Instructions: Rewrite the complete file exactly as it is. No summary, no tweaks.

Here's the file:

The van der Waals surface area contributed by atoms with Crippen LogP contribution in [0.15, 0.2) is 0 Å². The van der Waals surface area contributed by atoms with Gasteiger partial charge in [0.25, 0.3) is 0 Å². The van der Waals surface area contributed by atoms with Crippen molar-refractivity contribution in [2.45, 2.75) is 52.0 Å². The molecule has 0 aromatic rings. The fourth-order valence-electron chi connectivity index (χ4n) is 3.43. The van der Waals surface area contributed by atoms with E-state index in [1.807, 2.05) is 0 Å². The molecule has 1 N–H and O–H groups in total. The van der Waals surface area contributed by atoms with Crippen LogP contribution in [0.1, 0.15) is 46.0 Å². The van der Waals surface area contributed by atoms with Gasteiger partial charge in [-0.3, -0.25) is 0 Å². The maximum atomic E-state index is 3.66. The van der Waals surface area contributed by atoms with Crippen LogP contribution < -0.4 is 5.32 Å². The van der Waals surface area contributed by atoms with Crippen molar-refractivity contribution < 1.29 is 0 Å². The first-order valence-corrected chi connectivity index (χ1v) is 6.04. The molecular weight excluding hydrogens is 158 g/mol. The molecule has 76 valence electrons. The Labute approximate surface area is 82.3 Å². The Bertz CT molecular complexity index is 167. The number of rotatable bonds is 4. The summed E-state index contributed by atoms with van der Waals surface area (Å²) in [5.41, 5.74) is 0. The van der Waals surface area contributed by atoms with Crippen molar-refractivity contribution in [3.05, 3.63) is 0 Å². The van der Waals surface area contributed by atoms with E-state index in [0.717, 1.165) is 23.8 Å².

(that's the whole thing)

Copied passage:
The van der Waals surface area contributed by atoms with Crippen LogP contribution in [0.15, 0.2) is 0 Å². The van der Waals surface area contributed by atoms with Gasteiger partial charge in [0.25, 0.3) is 0 Å². The van der Waals surface area contributed by atoms with Crippen molar-refractivity contribution in [2.45, 2.75) is 52.0 Å². The molecule has 0 aromatic rings. The fourth-order valence-electron chi connectivity index (χ4n) is 3.43. The van der Waals surface area contributed by atoms with E-state index in [1.807, 2.05) is 0 Å². The molecule has 1 N–H and O–H groups in total. The van der Waals surface area contributed by atoms with Crippen LogP contribution in [0.1, 0.15) is 46.0 Å². The van der Waals surface area contributed by atoms with Gasteiger partial charge in [-0.3, -0.25) is 0 Å². The maximum atomic E-state index is 3.66. The van der Waals surface area contributed by atoms with Crippen LogP contribution < -0.4 is 5.32 Å². The van der Waals surface area contributed by atoms with Crippen molar-refractivity contribution < 1.29 is 0 Å². The first-order valence-corrected chi connectivity index (χ1v) is 6.04. The molecular weight excluding hydrogens is 158 g/mol. The molecule has 76 valence electrons. The Labute approximate surface area is 82.3 Å². The Bertz CT molecular complexity index is 167. The number of rotatable bonds is 4. The summed E-state index contributed by atoms with van der Waals surface area (Å²) in [5.41, 5.74) is 0. The van der Waals surface area contributed by atoms with Crippen molar-refractivity contribution in [3.05, 3.63) is 0 Å². The van der Waals surface area contributed by atoms with E-state index in [0.717, 1.165) is 23.8 Å².